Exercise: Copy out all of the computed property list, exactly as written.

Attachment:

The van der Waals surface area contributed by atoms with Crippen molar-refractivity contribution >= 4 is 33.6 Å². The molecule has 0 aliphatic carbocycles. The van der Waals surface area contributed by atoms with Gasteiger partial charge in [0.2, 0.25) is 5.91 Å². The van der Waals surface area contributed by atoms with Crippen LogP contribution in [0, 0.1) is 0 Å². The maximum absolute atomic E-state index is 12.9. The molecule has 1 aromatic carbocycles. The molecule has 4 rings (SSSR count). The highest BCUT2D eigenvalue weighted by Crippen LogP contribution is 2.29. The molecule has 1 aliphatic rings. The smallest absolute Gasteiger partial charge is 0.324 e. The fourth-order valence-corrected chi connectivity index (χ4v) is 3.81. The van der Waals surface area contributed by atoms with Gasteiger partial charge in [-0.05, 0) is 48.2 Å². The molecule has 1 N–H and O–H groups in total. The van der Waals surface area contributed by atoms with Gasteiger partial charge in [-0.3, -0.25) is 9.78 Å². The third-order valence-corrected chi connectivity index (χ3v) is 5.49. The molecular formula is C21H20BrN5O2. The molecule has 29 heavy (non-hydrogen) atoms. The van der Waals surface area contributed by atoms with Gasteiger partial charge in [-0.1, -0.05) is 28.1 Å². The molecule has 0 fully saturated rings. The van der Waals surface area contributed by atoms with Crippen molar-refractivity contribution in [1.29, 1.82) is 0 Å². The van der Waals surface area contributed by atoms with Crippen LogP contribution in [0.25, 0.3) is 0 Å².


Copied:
The van der Waals surface area contributed by atoms with Crippen molar-refractivity contribution >= 4 is 33.6 Å². The molecule has 0 aliphatic carbocycles. The van der Waals surface area contributed by atoms with Gasteiger partial charge in [0.2, 0.25) is 5.91 Å². The van der Waals surface area contributed by atoms with Crippen LogP contribution in [0, 0.1) is 0 Å². The maximum absolute atomic E-state index is 12.9. The molecule has 1 aromatic carbocycles. The molecule has 4 rings (SSSR count). The highest BCUT2D eigenvalue weighted by Crippen LogP contribution is 2.29. The molecule has 1 aliphatic rings. The smallest absolute Gasteiger partial charge is 0.324 e. The fourth-order valence-corrected chi connectivity index (χ4v) is 3.81. The van der Waals surface area contributed by atoms with Gasteiger partial charge in [-0.05, 0) is 48.2 Å². The molecule has 1 N–H and O–H groups in total. The van der Waals surface area contributed by atoms with Gasteiger partial charge in [-0.3, -0.25) is 9.78 Å². The third-order valence-corrected chi connectivity index (χ3v) is 5.49. The molecular formula is C21H20BrN5O2. The molecule has 29 heavy (non-hydrogen) atoms. The van der Waals surface area contributed by atoms with Gasteiger partial charge in [-0.1, -0.05) is 28.1 Å². The molecule has 0 fully saturated rings. The van der Waals surface area contributed by atoms with Crippen molar-refractivity contribution in [1.29, 1.82) is 0 Å². The van der Waals surface area contributed by atoms with Crippen LogP contribution in [0.25, 0.3) is 0 Å².